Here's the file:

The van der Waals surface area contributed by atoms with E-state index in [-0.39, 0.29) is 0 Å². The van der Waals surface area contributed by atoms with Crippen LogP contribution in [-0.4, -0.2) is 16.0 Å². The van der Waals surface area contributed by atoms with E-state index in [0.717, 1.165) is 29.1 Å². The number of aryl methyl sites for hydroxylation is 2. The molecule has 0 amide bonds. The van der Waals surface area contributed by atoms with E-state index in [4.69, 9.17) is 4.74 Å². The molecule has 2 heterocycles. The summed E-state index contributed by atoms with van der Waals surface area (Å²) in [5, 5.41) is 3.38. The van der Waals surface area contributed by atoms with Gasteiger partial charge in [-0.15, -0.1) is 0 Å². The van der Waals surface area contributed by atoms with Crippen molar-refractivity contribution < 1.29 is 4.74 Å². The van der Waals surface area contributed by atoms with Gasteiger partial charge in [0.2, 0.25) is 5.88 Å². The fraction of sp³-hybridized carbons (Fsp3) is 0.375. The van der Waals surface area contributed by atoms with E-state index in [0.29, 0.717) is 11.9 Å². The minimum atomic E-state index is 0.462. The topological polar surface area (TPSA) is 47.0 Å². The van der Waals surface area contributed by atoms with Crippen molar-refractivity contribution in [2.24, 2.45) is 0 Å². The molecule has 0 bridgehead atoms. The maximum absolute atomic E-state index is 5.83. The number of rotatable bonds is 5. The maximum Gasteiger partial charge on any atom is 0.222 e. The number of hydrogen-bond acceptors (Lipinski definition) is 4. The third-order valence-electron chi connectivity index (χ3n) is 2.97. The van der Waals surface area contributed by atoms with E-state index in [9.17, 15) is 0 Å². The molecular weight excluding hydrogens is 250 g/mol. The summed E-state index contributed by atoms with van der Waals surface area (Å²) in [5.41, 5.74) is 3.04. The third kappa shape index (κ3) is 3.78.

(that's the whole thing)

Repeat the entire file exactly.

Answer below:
The van der Waals surface area contributed by atoms with E-state index in [-0.39, 0.29) is 0 Å². The van der Waals surface area contributed by atoms with Crippen LogP contribution in [-0.4, -0.2) is 16.0 Å². The van der Waals surface area contributed by atoms with E-state index in [0.717, 1.165) is 29.1 Å². The number of aryl methyl sites for hydroxylation is 2. The molecule has 0 amide bonds. The van der Waals surface area contributed by atoms with E-state index in [4.69, 9.17) is 4.74 Å². The molecule has 2 heterocycles. The summed E-state index contributed by atoms with van der Waals surface area (Å²) in [5, 5.41) is 3.38. The van der Waals surface area contributed by atoms with Gasteiger partial charge in [-0.15, -0.1) is 0 Å². The van der Waals surface area contributed by atoms with Crippen molar-refractivity contribution < 1.29 is 4.74 Å². The van der Waals surface area contributed by atoms with Gasteiger partial charge in [0.2, 0.25) is 5.88 Å². The fraction of sp³-hybridized carbons (Fsp3) is 0.375. The van der Waals surface area contributed by atoms with E-state index in [0.29, 0.717) is 11.9 Å². The minimum atomic E-state index is 0.462. The topological polar surface area (TPSA) is 47.0 Å². The van der Waals surface area contributed by atoms with Crippen molar-refractivity contribution in [2.24, 2.45) is 0 Å². The molecule has 0 bridgehead atoms. The maximum absolute atomic E-state index is 5.83. The number of rotatable bonds is 5. The maximum Gasteiger partial charge on any atom is 0.222 e. The number of hydrogen-bond acceptors (Lipinski definition) is 4. The third-order valence-electron chi connectivity index (χ3n) is 2.97. The van der Waals surface area contributed by atoms with E-state index in [9.17, 15) is 0 Å². The molecular weight excluding hydrogens is 250 g/mol. The summed E-state index contributed by atoms with van der Waals surface area (Å²) in [5.41, 5.74) is 3.04. The third kappa shape index (κ3) is 3.78.